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April 14th 2011
Newsflash: Excellence Costs Money!

Posted under American history & class & jobs & students

So says Sarah Lawrence College President Karen Lawrence about her college’s rating as the most expensive in the U.S.:

That’s partly because over 90 percent of all Sarah Lawrence classes are small seminars (with an average of 11 students) and every seminar includes a “conference” component in which each student designs an independent project and meets biweekly with the professor to confer on progress. This is essentially a tutorial in the Oxford-Cambridge tradition. Also in that tradition, we assign each student a don, a full-time faculty member who serves as his or her adviser, mentor, and intellectual guide. Donning is necessary because Sarah Lawrence students are accountable for designing their own education in a curriculum with concentrations instead of majors, so the don’s expertise and individual knowledge of each student is consequently invaluable in helping chart the best possible academic course.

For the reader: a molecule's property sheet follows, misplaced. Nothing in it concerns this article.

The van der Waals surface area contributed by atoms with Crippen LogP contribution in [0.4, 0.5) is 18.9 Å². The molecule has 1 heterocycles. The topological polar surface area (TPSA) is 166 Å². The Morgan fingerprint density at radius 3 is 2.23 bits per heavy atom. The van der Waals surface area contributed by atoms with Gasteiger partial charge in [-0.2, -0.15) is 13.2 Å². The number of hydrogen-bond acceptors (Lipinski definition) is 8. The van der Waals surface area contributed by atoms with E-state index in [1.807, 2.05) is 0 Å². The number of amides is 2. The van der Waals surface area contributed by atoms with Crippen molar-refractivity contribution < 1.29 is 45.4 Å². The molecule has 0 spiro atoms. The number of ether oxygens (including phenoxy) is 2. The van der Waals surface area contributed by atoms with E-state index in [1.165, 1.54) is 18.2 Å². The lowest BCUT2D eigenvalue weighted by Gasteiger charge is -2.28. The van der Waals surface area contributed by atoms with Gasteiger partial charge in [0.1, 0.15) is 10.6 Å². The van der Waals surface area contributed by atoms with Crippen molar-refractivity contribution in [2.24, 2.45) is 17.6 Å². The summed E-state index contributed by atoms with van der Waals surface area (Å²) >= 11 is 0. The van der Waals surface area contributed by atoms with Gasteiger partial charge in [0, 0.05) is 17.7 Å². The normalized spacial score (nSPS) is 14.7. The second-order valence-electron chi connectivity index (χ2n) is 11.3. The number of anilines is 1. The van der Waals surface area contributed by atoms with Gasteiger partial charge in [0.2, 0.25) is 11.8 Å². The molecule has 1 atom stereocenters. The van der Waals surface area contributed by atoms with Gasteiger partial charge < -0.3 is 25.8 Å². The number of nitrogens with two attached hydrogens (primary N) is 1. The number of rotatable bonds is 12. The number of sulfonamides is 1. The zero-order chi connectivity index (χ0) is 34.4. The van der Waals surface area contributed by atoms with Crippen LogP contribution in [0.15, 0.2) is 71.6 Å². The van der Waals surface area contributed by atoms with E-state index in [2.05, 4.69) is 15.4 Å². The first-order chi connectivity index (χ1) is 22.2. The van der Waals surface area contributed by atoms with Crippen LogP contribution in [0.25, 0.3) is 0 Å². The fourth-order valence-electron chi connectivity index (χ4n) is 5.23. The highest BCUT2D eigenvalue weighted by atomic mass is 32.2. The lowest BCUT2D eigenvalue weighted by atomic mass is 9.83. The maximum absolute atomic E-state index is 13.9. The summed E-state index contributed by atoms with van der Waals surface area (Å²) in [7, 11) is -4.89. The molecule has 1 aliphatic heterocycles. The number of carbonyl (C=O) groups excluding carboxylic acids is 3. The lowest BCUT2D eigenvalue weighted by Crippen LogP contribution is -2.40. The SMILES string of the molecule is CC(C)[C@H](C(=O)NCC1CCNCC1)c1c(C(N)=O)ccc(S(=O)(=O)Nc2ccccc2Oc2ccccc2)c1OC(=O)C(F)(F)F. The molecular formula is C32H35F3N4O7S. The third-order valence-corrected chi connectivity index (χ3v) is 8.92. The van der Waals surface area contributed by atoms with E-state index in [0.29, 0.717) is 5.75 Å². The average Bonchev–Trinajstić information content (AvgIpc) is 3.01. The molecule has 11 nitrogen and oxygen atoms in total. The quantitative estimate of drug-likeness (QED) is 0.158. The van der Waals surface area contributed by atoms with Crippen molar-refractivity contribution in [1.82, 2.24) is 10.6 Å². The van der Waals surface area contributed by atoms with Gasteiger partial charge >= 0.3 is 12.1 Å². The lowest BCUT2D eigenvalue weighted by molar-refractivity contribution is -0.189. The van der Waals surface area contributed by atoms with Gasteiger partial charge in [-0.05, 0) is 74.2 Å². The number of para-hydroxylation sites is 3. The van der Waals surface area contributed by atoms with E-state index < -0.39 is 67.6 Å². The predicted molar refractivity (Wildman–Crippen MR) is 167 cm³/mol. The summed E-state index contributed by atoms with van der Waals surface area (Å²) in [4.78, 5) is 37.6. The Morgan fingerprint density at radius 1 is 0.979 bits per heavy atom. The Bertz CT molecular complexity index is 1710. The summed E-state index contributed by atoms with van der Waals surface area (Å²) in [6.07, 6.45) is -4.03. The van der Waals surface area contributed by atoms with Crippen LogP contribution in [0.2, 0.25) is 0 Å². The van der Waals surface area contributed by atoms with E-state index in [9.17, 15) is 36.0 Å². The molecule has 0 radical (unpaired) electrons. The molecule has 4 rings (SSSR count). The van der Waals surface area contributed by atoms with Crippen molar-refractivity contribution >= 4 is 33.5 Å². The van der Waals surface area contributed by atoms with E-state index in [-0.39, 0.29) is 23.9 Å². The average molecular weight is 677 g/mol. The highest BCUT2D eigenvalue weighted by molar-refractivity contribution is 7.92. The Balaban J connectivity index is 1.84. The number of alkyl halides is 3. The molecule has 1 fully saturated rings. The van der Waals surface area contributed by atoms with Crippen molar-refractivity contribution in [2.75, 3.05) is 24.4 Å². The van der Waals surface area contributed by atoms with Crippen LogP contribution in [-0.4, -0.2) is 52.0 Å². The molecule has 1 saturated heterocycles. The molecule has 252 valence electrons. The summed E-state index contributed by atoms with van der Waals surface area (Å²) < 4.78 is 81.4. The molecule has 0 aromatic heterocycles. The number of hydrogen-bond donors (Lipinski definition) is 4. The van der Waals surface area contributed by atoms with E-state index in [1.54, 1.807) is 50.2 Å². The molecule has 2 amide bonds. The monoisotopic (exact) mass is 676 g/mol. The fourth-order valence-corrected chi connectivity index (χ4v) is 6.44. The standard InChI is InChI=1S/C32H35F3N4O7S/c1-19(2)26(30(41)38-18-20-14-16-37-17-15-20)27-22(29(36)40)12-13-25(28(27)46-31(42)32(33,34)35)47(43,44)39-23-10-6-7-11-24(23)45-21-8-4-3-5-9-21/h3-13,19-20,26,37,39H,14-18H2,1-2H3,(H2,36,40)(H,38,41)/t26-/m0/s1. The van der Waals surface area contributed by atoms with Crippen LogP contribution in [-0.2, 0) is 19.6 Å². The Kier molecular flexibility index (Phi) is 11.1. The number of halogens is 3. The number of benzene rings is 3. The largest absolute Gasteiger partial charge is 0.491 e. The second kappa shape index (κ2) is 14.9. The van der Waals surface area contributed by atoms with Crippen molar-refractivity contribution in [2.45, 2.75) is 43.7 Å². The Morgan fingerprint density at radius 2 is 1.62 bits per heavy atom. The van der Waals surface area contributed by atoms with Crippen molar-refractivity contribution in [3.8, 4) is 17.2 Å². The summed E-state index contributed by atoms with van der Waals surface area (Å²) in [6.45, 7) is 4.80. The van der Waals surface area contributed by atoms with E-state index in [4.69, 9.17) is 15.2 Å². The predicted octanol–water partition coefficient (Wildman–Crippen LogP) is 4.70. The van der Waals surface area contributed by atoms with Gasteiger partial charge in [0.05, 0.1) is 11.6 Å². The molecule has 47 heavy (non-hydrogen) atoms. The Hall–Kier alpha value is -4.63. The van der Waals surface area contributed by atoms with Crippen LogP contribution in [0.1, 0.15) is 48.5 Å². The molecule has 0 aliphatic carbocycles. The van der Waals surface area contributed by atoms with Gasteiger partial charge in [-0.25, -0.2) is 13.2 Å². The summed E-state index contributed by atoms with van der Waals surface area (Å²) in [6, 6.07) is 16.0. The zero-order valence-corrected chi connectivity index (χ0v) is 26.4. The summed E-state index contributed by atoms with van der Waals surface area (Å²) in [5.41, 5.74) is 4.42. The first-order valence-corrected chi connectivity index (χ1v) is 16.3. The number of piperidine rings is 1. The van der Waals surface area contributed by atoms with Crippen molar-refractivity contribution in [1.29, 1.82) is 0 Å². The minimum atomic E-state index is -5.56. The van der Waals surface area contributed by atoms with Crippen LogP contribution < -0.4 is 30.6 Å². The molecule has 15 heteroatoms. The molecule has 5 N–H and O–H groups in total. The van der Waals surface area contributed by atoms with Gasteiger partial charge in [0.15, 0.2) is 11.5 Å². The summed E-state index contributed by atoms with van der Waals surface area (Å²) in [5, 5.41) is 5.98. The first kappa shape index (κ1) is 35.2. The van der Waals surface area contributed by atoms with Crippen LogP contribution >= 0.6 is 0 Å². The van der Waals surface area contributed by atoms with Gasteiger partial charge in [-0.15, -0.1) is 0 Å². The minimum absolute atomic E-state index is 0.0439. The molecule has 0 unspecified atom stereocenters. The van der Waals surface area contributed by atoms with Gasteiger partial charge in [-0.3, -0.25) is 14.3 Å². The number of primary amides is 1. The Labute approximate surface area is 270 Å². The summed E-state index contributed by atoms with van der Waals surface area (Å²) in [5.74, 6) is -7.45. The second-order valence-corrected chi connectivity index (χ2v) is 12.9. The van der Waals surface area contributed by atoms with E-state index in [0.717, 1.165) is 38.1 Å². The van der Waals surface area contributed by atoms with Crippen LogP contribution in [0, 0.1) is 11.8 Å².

Like much at Sarah Lawrence, donning may be difficult to justify on a purely economic basis, as is our refusal to use graduate students as teaching assistants or our insistence on providing extensive written evaluations of each student in each course in addition to grades. But we maintain these standards because we believe the customized, “handcrafted” education we provide helps ensure that each student achieves his or her greatest potential. And like anything handcrafted, it is significantly more cost-intensive, and thus more costly, than what’s produced on an assembly line. Continue Reading »

32 Comments »